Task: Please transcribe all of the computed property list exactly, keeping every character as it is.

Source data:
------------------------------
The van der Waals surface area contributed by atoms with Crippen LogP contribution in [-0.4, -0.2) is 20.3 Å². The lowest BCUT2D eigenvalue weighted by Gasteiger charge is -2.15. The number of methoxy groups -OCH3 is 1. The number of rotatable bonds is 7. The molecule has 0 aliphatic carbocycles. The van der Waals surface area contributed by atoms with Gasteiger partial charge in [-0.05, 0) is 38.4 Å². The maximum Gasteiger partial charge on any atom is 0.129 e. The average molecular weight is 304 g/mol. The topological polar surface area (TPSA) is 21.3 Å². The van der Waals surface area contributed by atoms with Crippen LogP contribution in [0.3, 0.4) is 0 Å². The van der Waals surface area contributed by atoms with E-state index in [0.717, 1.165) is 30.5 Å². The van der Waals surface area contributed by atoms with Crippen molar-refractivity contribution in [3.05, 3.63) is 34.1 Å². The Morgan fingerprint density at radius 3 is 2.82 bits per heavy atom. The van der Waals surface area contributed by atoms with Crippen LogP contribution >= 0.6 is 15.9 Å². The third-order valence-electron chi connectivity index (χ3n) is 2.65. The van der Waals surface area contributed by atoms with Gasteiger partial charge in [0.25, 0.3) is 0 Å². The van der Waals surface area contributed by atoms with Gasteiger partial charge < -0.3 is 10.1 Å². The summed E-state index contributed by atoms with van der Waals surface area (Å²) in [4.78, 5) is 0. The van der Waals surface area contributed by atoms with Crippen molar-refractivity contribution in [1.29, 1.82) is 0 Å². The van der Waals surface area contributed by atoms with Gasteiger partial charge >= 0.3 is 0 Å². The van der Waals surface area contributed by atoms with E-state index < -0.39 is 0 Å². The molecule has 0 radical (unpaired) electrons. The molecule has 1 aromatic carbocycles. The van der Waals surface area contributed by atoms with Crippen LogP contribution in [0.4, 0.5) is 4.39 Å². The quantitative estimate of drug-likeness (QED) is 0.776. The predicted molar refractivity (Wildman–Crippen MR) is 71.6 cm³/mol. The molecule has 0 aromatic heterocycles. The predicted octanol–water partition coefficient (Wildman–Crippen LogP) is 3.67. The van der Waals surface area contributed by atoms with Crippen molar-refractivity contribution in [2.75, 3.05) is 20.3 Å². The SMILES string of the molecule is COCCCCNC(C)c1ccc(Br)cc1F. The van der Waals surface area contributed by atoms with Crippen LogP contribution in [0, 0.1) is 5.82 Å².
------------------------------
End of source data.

The van der Waals surface area contributed by atoms with Crippen LogP contribution in [-0.4, -0.2) is 20.3 Å². The lowest BCUT2D eigenvalue weighted by Gasteiger charge is -2.15. The number of methoxy groups -OCH3 is 1. The number of rotatable bonds is 7. The molecule has 0 aliphatic carbocycles. The van der Waals surface area contributed by atoms with Gasteiger partial charge in [-0.05, 0) is 38.4 Å². The maximum Gasteiger partial charge on any atom is 0.129 e. The average molecular weight is 304 g/mol. The topological polar surface area (TPSA) is 21.3 Å². The van der Waals surface area contributed by atoms with Crippen LogP contribution in [0.3, 0.4) is 0 Å². The van der Waals surface area contributed by atoms with E-state index in [0.717, 1.165) is 30.5 Å². The van der Waals surface area contributed by atoms with Crippen molar-refractivity contribution in [3.05, 3.63) is 34.1 Å². The Morgan fingerprint density at radius 3 is 2.82 bits per heavy atom. The van der Waals surface area contributed by atoms with Crippen LogP contribution >= 0.6 is 15.9 Å². The third-order valence-electron chi connectivity index (χ3n) is 2.65. The van der Waals surface area contributed by atoms with Gasteiger partial charge in [0.25, 0.3) is 0 Å². The van der Waals surface area contributed by atoms with Gasteiger partial charge < -0.3 is 10.1 Å². The summed E-state index contributed by atoms with van der Waals surface area (Å²) in [4.78, 5) is 0. The van der Waals surface area contributed by atoms with Crippen molar-refractivity contribution in [1.29, 1.82) is 0 Å². The van der Waals surface area contributed by atoms with Gasteiger partial charge >= 0.3 is 0 Å². The van der Waals surface area contributed by atoms with E-state index < -0.39 is 0 Å². The molecule has 0 radical (unpaired) electrons. The molecule has 1 aromatic carbocycles. The van der Waals surface area contributed by atoms with Crippen LogP contribution in [0.4, 0.5) is 4.39 Å². The quantitative estimate of drug-likeness (QED) is 0.776. The predicted molar refractivity (Wildman–Crippen MR) is 71.6 cm³/mol. The molecule has 0 aromatic heterocycles. The predicted octanol–water partition coefficient (Wildman–Crippen LogP) is 3.67. The van der Waals surface area contributed by atoms with Crippen molar-refractivity contribution in [2.75, 3.05) is 20.3 Å². The SMILES string of the molecule is COCCCCNC(C)c1ccc(Br)cc1F. The van der Waals surface area contributed by atoms with Crippen LogP contribution in [0, 0.1) is 5.82 Å².